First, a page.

Usefulness of Thermography in Evaluation of Patients with FBSS Following Radiofrequency Dorsal Root Ganglion Lesioning
The changes in thermographic pattern were studied, in patients with persistent back and leg pain after surgery, to validate its significance in evaluating the clinical status following percutaneous radiofrequency (PRF) lesioning on dorsal root ganglion. A total of 90 patients with persistent back and leg (52 males, 38 females, mean age 46.2 years) with more than 6 months of duration following lumbar surgeries were enrolled into study. Thermography was performed before and after PRF procedures. PRF procedures were percutaneously done with C-arm guidance and adjustments from physiologic monitoring. Assessments included the clinical symptoms, signs and changes of thermographic pattern before and after PRF procedure. Minimal follow up period was 6 months. All patients tolerated the RF procedures without complications. Thermographic findings before procedures were agreeable to clinical and radiographic findings in 81(90%) of patients. PRF procedure provided substantial improvement of pain (>50% pain reduction) in 69(76.7%) and 63(70%) at 1 and 6 months following procedures. Thermographic findings in 80(88.9%) of these patients seemed to correlate with clinical improvement. However, 12 patients (13.3%) showed no significant thermographic changes despite clinical improvement. Clinical factors that were not statistically significant but were related to better outcome were younger age, unilateral pain, no significant dysesthesia, less number of operations, no instrumentation. Results of this study indicate that thermography may have a specific role in evaluating these patients, especially when comparing with clinical status.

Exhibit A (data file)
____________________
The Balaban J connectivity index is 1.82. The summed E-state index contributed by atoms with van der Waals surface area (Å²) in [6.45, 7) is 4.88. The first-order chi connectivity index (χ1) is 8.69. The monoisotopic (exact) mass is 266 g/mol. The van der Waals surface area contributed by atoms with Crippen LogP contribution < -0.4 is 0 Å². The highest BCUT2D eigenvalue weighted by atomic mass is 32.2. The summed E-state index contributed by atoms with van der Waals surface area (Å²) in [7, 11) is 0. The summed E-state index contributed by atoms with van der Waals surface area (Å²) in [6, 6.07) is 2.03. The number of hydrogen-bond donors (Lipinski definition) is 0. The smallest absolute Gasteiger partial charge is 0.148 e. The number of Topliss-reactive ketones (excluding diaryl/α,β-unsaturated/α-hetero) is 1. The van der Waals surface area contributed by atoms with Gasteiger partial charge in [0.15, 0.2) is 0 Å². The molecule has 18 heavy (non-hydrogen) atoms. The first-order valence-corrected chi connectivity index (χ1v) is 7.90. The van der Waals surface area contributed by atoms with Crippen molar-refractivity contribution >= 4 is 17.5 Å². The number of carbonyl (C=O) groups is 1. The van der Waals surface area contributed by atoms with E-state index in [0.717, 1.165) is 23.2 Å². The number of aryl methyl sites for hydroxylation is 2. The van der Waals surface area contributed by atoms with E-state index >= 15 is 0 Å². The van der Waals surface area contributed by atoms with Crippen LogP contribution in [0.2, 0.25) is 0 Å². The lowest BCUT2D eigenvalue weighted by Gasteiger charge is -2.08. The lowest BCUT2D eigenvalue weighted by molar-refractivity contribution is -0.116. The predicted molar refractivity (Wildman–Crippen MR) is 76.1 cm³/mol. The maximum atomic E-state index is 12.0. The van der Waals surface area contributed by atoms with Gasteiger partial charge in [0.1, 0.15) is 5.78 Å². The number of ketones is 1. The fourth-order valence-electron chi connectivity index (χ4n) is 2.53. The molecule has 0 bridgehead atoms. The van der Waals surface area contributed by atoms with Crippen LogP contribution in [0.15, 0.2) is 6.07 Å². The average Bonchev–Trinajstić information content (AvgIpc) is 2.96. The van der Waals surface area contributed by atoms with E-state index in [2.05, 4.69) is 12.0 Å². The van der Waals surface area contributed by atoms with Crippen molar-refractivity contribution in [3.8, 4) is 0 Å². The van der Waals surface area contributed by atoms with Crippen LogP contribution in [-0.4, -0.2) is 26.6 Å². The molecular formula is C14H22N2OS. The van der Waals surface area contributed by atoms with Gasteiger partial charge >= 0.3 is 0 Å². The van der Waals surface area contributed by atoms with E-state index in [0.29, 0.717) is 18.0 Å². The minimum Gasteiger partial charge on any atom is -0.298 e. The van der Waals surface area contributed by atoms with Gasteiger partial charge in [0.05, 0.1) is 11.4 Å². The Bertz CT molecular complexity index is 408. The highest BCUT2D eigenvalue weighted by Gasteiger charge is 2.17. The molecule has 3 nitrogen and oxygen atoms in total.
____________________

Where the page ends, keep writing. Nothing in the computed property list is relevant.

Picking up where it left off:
Seung-Seok Lee, Joon Hyun Lee, Ik Keun Park, Sung-Jin Song, Man Yong Choi
J. Y. Park, J. Park, S. D. Kim, D. J. Lim, "Usefulness of Thermography in Evaluation of Patients with FBSS Following Radiofrequency Dorsal Root Ganglion Lesioning", Key Engineering Materials, Vols. 321-323, pp. 808-812, 2006